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Jenny Greenstein is mama to two girls, the founder of Your Soul Style and a personal close friend of our founder, Mika. Mika has often said that Jenny is her "style guru", and one of the many inspiring conversations that was had between the two friends sparked the idea for MOLOCO back in the beginning! Your Soul Style is as an integrative approach to style, and mindfulness, and finding your way to your own empowered sense of self. Through her own years of struggle from before baby, to while pregnant with both daughters, then postpartum and beyond, Jenny has always been passionate about fashion, but without sacrificing authenticity. As our celebration of World Breastfeeding Month comes to a close, Jenny is our mama feature this week. We asked her to tell us a little bit more about her business and personal journey with motherhood, and here's what she had to say...  

What inspired you to start Your Soul Style?

Your Soul Style is an integration between style and mindfulness. I’ve always been passionate about fashion but not at the cost of sacrificing authenticity. I believe that style must emerge from the inside out but often find that in our culture we style from the outside in. There are a lot of variables when it comes to personal style with influences coming from our parents, peers, media, trauma, social spaces, etc. Unfortunately, at times these things can negatively impact us by taking us off track. When this happens, we wind up lost and disconnected from our core sense of being (and style). Your Soul Style was birthed from my commitment to honest self-expression, introspection and personal growth work combined with my love of fashion. Living in alignment requires us to find connection between the inner and outer self. It requires us to tap into our soul. And I believe we must explore the deepest layers of ourselves first, before we can emerge as our true self stylistically.

How do you balance motherhood and work-life? Do you have any tips or suggestions for other entrepreneurs or mamas thinking about getting back into the work world?

I think balance is a tricky word. There’s no formula to it when it comes to being a working mom. Instead there’s an opportunity to lean into each day, and surrender to knowing that the scales are constantly shifting. One day will be more heavily weighted on mom-duty while the next I won’t see my kids all day. While I often feel a sense of guilt while the other is being neglected, I accept that I’ve chosen to be both a mother and working professional and hold steadfast to Madeline Albright’s words, “I do think women can have it all. Our life comes in segments, and we have to understand that we can have it all if we’re not trying to do it all at once.”. I try not to measure the day to day. Motherhood is a long game.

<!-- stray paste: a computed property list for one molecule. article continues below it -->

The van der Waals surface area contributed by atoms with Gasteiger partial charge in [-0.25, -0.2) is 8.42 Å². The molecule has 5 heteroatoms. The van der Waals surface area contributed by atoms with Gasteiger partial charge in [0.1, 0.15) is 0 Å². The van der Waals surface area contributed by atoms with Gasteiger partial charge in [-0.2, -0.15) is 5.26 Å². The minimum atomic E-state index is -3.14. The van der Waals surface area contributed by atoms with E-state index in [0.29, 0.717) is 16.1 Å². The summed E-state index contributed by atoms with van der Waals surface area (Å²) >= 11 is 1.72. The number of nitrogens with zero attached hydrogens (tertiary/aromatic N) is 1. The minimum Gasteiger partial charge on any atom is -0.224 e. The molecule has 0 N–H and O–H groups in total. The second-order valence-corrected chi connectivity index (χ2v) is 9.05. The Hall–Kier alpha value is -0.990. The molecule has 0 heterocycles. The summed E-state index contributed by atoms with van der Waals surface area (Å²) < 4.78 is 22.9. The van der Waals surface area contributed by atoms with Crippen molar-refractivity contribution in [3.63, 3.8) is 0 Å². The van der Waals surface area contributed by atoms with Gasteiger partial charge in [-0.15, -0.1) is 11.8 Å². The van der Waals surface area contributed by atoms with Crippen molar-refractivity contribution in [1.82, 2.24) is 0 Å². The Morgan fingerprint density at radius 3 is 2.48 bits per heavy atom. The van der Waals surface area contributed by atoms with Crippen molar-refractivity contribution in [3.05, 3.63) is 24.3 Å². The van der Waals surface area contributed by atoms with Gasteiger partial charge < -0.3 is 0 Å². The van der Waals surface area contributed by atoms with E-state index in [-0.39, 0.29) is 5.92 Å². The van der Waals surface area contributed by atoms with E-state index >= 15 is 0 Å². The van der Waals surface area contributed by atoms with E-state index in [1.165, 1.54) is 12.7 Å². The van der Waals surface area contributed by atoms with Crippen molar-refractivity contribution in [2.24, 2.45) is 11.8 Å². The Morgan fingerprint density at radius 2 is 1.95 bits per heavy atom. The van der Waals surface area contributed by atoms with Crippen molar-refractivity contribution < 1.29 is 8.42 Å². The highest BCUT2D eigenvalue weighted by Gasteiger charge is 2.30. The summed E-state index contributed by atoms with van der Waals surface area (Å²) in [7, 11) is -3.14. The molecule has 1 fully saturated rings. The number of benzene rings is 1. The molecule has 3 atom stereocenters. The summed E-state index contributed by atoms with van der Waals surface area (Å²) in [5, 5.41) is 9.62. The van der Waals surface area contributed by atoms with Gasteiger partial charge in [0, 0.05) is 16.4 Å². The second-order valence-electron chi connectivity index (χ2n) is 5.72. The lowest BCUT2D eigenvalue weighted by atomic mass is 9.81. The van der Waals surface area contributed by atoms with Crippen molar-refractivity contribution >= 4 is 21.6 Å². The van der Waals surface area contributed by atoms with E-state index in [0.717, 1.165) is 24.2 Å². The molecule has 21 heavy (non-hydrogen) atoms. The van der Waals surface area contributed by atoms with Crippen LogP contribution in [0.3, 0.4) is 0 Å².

What do you do in your well-earned downtime for yourself?

To be honest - as a working mama of 2 little ones, I don’t have a lot of free time these days, and when I do - I don’t have tons of energy to do the things that I love. That said, when I do have free time, I love to read, write, travel, look at interior design magazines, take photos, yoga/pilates, vintage shopping and see live music.

Can you share 3 mama-owned businesses that have inspired your process?

Of course! My friend Carly started Laude The Label, an ethical fashion brand based in Fort Worth, Texas. I’m inspired by everything she does from an aesthetic perspective to her mission of empowering women all over the world. I’m also inspired by my friend Alexis Barad-Cutler who founded the community Not Safe For Mom Group - providing a safe space for women to discuss all things motherhood. And of course my girl Mika, founder of MOLOCO. Being a full time parent and building a business at the same time is a huge undertaking. With her hard work, commitment and dedication she is creating something so beautiful while also being able to be with her kids.

What advice can you give mamas who are struggling to “find their personal meaning” after/during child-rearing?

Becoming a mother is a transformation and there’s no going back. By releasing the “what was” we are able to hold space for something new. Letting go is a vital part of the process. It’s hard, but I often find that women struggle the most when they hold on tight to the dream of a return without realizing it can hold them hostage to embracing the present. My best advice is to surrender to the fact that you are not who you were, in order to empower yourself to become who you are.

What is your favorite thing about being a mama?

The simultaneous growth that happens for both parent and child. I’m learning just as much from my daughters through this journey as they are from me - and how incredibly beautiful that is. It’s the most sacred relationship I’ve ever had.